Tuesday, April 22, 2014

FYI: Cal App Ct Upholds Dismissal of Fraud Claims, Despite Continuing Violation and Fraudulent Concealment Allegations

Sunday, August 28, 2011

The Court of Appeal of the State of California, Fourth Appellate District,
recently held that a lawsuit against a mortgage lender alleging fraud and
related causes of action was time-barred, despite the plaintiff's
allegations of continuing violations and fraudulent concealment.


A copy of the opinion is available at:
http://www.courtinfo.ca.gov/opinions/documents/G044107.PDF

The plaintiff, the mother of minor children, allegedly discovered that her
estranged husband carried out a fraudulent scheme in which he created
false credit histories for the couple's minor children and purchased
properties in the children's names. In connection with those purchases,
the husband obtained mortgage loans -- at allegedly artificially high
interest rates -- from Wachovia Mortgage Corporation's predecessor
("Wachovia").

The plaintiff allegedly discovered the fraud in 2004, and filed a fraud
action against the husband, in the name of her children, in 2005. That
case settled. In 2009, plaintiff as trustee for her minor children
brought the instant action against Wachovia, alleging fraud as well as
related causes of action. Wachovia demurred, arguing that the statute of
limitations barred the action. The lower court sustained the demurrer,
without leave to amend. The plaintiff appealed.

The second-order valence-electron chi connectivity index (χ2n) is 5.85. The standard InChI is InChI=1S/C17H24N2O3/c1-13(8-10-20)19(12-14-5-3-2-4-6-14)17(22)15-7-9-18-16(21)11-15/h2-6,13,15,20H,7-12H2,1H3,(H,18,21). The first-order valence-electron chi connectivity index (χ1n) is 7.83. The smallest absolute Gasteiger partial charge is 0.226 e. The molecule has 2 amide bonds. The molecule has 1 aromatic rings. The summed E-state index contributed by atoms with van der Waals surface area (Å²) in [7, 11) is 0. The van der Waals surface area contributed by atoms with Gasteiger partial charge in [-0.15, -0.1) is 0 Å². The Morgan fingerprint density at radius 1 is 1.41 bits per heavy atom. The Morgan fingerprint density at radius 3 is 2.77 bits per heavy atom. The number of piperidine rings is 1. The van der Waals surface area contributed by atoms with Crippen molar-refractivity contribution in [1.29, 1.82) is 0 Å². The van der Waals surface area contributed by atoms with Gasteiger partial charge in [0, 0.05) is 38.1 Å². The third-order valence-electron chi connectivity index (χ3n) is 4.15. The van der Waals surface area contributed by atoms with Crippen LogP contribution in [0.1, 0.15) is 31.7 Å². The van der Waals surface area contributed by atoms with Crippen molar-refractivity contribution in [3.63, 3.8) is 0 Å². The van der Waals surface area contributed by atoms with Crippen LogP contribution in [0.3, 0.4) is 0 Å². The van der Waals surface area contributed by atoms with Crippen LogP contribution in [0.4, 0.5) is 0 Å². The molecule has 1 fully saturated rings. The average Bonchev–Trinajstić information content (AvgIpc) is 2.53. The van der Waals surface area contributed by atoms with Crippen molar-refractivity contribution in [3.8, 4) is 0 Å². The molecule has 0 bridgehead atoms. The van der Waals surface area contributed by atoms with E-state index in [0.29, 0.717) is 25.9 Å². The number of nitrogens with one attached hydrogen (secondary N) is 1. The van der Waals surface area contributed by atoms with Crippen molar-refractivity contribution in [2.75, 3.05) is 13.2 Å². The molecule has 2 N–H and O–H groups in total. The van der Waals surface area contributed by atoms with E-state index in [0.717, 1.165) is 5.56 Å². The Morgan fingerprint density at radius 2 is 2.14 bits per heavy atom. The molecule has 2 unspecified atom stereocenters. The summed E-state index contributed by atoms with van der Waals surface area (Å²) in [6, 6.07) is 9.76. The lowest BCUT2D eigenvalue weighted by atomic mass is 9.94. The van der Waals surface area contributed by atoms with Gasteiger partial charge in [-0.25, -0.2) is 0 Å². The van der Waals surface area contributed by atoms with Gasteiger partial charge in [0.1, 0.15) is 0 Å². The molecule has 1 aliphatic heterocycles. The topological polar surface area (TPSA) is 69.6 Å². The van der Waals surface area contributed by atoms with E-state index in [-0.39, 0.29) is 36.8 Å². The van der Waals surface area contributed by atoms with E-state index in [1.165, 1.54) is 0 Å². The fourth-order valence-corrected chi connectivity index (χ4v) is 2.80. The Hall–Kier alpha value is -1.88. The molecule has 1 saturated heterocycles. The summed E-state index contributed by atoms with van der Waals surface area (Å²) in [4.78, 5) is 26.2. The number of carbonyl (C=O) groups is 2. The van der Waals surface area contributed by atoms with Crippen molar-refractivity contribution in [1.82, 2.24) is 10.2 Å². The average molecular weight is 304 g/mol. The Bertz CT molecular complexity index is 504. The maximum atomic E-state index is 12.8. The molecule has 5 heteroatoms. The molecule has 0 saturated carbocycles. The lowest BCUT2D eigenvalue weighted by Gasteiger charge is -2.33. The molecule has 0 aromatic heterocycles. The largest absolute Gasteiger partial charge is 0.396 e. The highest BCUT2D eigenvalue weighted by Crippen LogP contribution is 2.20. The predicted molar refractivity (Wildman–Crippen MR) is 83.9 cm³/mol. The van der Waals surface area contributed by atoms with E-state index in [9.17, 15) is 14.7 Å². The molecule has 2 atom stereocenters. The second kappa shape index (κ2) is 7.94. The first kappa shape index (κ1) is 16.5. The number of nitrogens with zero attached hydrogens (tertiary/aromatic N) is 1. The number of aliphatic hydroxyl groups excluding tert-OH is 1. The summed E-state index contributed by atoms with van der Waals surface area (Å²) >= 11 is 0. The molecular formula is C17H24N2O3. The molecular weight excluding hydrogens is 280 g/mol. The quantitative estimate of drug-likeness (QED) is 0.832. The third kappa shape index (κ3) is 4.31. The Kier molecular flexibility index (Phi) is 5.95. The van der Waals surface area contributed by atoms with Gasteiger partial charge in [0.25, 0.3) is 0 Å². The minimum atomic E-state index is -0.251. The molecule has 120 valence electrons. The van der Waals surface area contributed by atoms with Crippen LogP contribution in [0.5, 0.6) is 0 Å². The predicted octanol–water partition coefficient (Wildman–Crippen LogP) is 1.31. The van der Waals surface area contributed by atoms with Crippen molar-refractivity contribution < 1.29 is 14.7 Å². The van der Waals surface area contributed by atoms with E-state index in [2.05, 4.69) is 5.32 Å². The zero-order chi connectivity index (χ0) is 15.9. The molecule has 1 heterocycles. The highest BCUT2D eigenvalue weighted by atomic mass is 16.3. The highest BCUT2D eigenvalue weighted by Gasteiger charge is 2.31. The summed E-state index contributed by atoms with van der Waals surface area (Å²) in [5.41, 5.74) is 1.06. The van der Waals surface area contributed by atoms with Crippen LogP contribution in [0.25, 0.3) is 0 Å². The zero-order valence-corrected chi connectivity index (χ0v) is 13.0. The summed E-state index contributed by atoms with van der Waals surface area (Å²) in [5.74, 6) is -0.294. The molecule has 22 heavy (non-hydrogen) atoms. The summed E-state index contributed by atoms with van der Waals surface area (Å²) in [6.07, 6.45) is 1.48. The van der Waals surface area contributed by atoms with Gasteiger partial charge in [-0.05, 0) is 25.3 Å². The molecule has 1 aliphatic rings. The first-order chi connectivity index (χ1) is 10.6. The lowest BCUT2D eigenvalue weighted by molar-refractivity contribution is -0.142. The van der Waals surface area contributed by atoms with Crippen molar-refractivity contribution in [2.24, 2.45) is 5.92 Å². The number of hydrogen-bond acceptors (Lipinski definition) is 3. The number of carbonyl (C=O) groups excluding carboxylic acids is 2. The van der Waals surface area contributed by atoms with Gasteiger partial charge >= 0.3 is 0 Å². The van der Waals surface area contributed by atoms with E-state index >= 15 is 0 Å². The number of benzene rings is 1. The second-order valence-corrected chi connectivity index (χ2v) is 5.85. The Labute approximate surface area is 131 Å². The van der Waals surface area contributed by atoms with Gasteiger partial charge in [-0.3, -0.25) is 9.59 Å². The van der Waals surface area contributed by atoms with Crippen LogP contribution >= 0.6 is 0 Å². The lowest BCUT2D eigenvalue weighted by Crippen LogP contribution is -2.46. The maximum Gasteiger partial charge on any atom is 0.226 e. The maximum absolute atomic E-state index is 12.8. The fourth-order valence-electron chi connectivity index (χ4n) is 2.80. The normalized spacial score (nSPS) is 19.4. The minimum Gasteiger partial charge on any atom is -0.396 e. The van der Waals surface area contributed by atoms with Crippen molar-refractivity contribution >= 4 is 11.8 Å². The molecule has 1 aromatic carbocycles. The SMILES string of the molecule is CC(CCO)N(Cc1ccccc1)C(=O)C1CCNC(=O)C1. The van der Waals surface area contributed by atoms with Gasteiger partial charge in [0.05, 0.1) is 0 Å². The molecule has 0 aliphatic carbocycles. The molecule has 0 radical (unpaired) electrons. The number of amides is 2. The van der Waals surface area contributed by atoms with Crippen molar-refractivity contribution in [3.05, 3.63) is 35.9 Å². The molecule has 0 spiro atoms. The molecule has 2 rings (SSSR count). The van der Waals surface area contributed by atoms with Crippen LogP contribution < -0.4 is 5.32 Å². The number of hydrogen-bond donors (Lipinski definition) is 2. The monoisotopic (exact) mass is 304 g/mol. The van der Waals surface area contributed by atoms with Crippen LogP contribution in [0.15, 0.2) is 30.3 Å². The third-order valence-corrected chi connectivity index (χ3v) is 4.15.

The plaintiff argued that the statute of limitations period was tolled
because Wachovia supposedly engaged in continuing wrongful conduct (in
that, among other things, Wachovia continued to assess her fees per the
terms of the mortgage), and that Wachovia was equitably estopped from
asserting the statute of limitations because its identity was fraudulently
concealed from her. The Court did not accept either argument. It noted
that the plaintiff's complaint "contains no allegations that [Wachovia]
did anything wrong after making the fraudulent mortgage loans," and
distinguished the allegations of continuous wrongs by noting that at most,
the behavior alleged "may show plaintiff still suffers from the fraudulent
loans made in 2000 and 2001."

Next, the Court examined the plaintiff's fraudulent concealment argument.
The Court noted that California recognizes the doctrine of fraudulent
concealment. See, e.g., Bernson v. Browning Ferris Industries ,7 Cal. 4th
926, 936 (1994) However, in order for a defendant to be equitably
stopped from asserting a statute of limitations defense, the Court also
noted that the plaintiff must be "directly prevented.from filing [a] suit
on time." Lantzy v. Centex Homes, 31 Cal. 4Th 363, 385 (2003).

Here, the plaintiff admitted that she learned of Wachovia's alleged role
in the purported fraud in 2007 - which, the Court noted, gave her time to
initiate an action prior to the expiration of the statute of limitations.
Because the plaintiff was not directly prevented from filing a timely
action, the Court held that her fraudulent concealment argument failed.

Therefore, the Court held that the complaint was time-barred on its face,
and affirmed the lower court's decision to sustain the demurrer without
leave to amend.



Eric Tsai
McGinnis Wutscher Beiramee LLP
 
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